Future of Public Diplomacy: This umbrella theme allows the ACPD to explore a range of issues that affect how the U.S. government can modernize to better understand, inform and influence foreign publics.
In January 2015, ACPD began a partnership with Ambassador Lawrence Wohlers and the Meridian International Center to author the report, The Future American Public Diplomat: An Assessment of Public Diplomacy Doctrine, Training and Advancement at the U.S. Department of State, which will largely update the 2008 ACPD report, Getting the People Part Right: A Report on the Human Resources Dimension of U.S. Public Diplomacy.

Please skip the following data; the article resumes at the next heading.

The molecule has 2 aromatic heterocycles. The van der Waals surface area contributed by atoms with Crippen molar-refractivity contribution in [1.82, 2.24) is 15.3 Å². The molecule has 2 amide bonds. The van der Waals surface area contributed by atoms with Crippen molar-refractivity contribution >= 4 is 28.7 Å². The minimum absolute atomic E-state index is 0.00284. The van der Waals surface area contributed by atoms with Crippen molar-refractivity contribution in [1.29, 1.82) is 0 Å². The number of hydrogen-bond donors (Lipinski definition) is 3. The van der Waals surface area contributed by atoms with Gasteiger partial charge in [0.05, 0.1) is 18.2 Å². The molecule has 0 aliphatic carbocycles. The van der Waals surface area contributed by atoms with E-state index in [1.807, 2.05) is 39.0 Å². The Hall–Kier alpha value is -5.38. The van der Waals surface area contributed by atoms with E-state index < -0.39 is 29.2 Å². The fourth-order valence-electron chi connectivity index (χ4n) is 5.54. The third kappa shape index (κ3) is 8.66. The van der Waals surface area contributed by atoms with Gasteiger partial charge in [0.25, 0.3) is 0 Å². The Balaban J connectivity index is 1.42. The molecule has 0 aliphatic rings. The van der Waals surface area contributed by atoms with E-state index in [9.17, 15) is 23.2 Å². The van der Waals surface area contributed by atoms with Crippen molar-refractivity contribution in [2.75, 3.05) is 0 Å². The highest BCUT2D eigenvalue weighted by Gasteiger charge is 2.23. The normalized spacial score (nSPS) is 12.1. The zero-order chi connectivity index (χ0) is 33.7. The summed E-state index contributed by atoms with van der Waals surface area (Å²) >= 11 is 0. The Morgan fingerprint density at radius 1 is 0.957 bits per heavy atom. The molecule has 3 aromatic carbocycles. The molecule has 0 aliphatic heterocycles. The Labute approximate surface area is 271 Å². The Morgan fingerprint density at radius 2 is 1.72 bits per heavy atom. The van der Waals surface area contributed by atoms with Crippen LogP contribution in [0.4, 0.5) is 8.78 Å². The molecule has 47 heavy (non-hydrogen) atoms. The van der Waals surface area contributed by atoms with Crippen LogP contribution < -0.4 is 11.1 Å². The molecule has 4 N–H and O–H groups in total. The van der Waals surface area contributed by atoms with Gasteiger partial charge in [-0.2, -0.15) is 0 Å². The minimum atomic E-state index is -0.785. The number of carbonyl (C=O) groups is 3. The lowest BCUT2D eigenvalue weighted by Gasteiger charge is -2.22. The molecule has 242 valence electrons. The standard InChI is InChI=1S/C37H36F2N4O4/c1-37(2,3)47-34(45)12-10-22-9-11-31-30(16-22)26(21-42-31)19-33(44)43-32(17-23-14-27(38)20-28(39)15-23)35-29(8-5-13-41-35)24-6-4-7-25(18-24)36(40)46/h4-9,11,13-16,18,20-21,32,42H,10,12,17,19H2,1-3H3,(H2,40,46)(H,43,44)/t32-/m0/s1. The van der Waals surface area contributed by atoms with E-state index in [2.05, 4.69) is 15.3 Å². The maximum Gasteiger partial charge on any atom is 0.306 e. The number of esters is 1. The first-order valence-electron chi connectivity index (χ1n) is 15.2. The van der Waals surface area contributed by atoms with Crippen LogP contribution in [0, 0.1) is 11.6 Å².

In 2014, ACPD partnered with the Atlantic Council to look at how massive urbanization should let us recalibrate our public diplomacy strategy and tactics. The issue brief, Diplomacy for a Diffuse World, examines how key global trends—the diffusion of power and the rise of individual empowerment—significantly impact the way the United States government must conduct diplomacy and provides actionable recommendations to help build a more comprehensive and focused diplomatic strategy to better embrace the changes brought by these trends. Another project in partnership with The George Washington University’s Institute on Public Diplomacy and Global Communications will review the concerns of current public diplomacy officers about the future of their practice. We will update this page with information on our reports and 2015 planned activities as information is available.